After the assassination, Dimka had made a broadcast at the Nigerian Broadcasting Corporation (NBC) studio in the following words:
‘’Good morning fellow Nigerians, This is Lt. Col. B. Dimka of the Nigerian Army calling. I bring you good tidings. Murtala Muhammed’s deficiency has been detected. His government is now overthrown by the young revolutionaries. Any attempt to foil these plans from any quarters will be met with death. Everyone should be calm. Please stay by your radio for further announcements. All borders, air and sea ports are closed until further notice. Curfew is imposed from 6am to 6pm. Thank you. We are all together.”
Two days after Muhammed was assassinated, Dimka was declared wanted for treason and murder by the military authorities. He was eventually caught at a checkpoint at Abakaliki on March 5, 1976 and brought to Lagos the following day.
On March 6, 1976, the Federal Government promptly issued a statement on his arrest as follows: ‘’His arrest followed a massive manhunt operation mounted by a combined team of the Army and Police in the area. ‘’The previous day, Lt. Col Dimka had checked in at a local hotel in Afikpo under the name of Mr. C. Godwin of the Federal Ministry of Agriculture, Enugu. Later, on his request, the hotel manager secured for him a girl, Miss. Beatrice Agboli, with whom to spend the night.”
A few hours later, the local Police security was alerted and they closed up on him. At about 10.30 pm, he bolted away through the window of the toilet of his hotel room into a nearby thick bush, abandoning his car with a dangling registration number ECC 6253.
The continuous joint manhunt operation by the Army and Police resulted in his subsequent arrest near Abakaliki. Barely few hours after he was brought to Lagos, he was interrogated by the military Board of Inquiry led by Major Gen. E. O. Abisoye. However, while Dimka was being quizzed, 32 people including Major Gen. Illiya Bisalla, who had already been tried for their roles in the attempted coup were executed in Lagos on March 11, 1976.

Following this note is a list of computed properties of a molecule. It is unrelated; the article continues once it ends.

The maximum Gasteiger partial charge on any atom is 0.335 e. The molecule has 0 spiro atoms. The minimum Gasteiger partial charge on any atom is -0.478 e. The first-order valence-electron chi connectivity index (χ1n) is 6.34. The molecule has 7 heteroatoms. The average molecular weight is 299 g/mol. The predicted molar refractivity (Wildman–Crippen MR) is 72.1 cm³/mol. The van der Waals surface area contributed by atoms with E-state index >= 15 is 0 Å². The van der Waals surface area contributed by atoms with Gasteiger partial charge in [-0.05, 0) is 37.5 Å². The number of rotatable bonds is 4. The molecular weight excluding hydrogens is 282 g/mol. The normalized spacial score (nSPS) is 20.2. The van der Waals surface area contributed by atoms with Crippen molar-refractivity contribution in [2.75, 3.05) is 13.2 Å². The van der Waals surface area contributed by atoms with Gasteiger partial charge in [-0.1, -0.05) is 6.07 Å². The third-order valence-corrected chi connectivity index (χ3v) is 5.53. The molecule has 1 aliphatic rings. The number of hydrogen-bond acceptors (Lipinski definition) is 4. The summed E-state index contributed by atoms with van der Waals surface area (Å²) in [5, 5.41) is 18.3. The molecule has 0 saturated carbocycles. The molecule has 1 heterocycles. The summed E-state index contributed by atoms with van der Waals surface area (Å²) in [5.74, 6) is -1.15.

The only civilian executed among them was Abdulkarim Zakari, a graduate of University of Ibadan, who was said to have led Dimka and others into the studios of the NBC on February 13, 1976. The broadcaster was also cited as the man who signed for martial music records from the NBC library the previous night. Just as the first batch of coup plotters were executed, Dimka’s trial began after he was presented to the press on March 11, 1976.
Handcuffed, Dimka who wore a kaftan dress watched journalists listen to a tape recording at his appearance before the board of inquiry for about five minutes.
He confirmed that the voice on the tape was his own and that it was a recording made at his interrogation. He emphasised that the statement was not made under duress.
According to a Daily Times publication, “13 Years of Military Rule 1966-79” the highlights of Dimka’s confessional statements included, “Frankly speaking, I should say the beginning of the coup idea was around January this year (1976).”
He said he had discussions with some persons including former Head of State, Gen. Yakubu Gowon in London and when he returned to the country, he decided to assign responsibilities to members of the young revolutionaries conscripted into the plan. But Gowon, who was in exile at the time denied any prior knowledge of the coup attempt.